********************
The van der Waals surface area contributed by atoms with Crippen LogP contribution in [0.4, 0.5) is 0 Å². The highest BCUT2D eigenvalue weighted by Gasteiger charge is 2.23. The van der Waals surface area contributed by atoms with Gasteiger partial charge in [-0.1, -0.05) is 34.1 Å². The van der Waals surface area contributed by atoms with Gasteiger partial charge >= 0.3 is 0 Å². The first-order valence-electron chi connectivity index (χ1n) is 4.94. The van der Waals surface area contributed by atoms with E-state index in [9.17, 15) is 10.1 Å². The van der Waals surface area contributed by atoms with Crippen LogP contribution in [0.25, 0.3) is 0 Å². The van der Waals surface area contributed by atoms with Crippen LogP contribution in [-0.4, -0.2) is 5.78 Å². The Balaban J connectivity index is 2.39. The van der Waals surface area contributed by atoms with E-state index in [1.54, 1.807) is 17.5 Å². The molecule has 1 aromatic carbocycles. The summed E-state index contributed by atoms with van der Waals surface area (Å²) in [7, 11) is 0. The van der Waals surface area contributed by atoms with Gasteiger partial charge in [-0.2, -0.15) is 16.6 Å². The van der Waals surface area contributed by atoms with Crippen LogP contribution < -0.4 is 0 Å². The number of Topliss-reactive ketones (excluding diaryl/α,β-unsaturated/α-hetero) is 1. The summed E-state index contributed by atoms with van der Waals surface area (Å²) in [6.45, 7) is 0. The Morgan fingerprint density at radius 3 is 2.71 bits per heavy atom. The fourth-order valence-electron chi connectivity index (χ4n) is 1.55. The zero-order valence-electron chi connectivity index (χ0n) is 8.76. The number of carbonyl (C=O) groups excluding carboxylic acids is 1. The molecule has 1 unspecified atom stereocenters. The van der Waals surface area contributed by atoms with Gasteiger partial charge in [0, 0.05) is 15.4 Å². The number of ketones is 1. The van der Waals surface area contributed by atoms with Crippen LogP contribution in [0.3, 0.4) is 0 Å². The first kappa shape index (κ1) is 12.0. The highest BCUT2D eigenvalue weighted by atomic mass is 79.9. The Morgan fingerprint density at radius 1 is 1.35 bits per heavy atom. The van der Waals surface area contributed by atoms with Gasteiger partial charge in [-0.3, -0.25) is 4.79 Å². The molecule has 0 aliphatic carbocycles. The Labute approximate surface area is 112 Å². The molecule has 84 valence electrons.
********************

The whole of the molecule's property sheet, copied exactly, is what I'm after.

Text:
The van der Waals surface area contributed by atoms with Crippen LogP contribution in [0.4, 0.5) is 0 Å². The highest BCUT2D eigenvalue weighted by Gasteiger charge is 2.23. The van der Waals surface area contributed by atoms with Gasteiger partial charge in [-0.1, -0.05) is 34.1 Å². The van der Waals surface area contributed by atoms with Gasteiger partial charge >= 0.3 is 0 Å². The first-order valence-electron chi connectivity index (χ1n) is 4.94. The van der Waals surface area contributed by atoms with E-state index in [9.17, 15) is 10.1 Å². The van der Waals surface area contributed by atoms with Crippen LogP contribution in [0.25, 0.3) is 0 Å². The van der Waals surface area contributed by atoms with Crippen LogP contribution in [-0.4, -0.2) is 5.78 Å². The Balaban J connectivity index is 2.39. The van der Waals surface area contributed by atoms with E-state index in [1.54, 1.807) is 17.5 Å². The molecule has 1 aromatic carbocycles. The summed E-state index contributed by atoms with van der Waals surface area (Å²) in [7, 11) is 0. The van der Waals surface area contributed by atoms with Gasteiger partial charge in [-0.2, -0.15) is 16.6 Å². The van der Waals surface area contributed by atoms with Crippen LogP contribution < -0.4 is 0 Å². The number of Topliss-reactive ketones (excluding diaryl/α,β-unsaturated/α-hetero) is 1. The summed E-state index contributed by atoms with van der Waals surface area (Å²) in [6.45, 7) is 0. The Morgan fingerprint density at radius 3 is 2.71 bits per heavy atom. The fourth-order valence-electron chi connectivity index (χ4n) is 1.55. The zero-order valence-electron chi connectivity index (χ0n) is 8.76. The number of carbonyl (C=O) groups excluding carboxylic acids is 1. The molecule has 1 unspecified atom stereocenters. The van der Waals surface area contributed by atoms with Gasteiger partial charge in [0, 0.05) is 15.4 Å². The number of ketones is 1. The van der Waals surface area contributed by atoms with Crippen LogP contribution in [0.3, 0.4) is 0 Å². The first kappa shape index (κ1) is 12.0. The highest BCUT2D eigenvalue weighted by atomic mass is 79.9. The Morgan fingerprint density at radius 1 is 1.35 bits per heavy atom. The van der Waals surface area contributed by atoms with Gasteiger partial charge in [-0.3, -0.25) is 4.79 Å². The molecule has 0 aliphatic carbocycles. The Labute approximate surface area is 112 Å². The molecule has 84 valence electrons.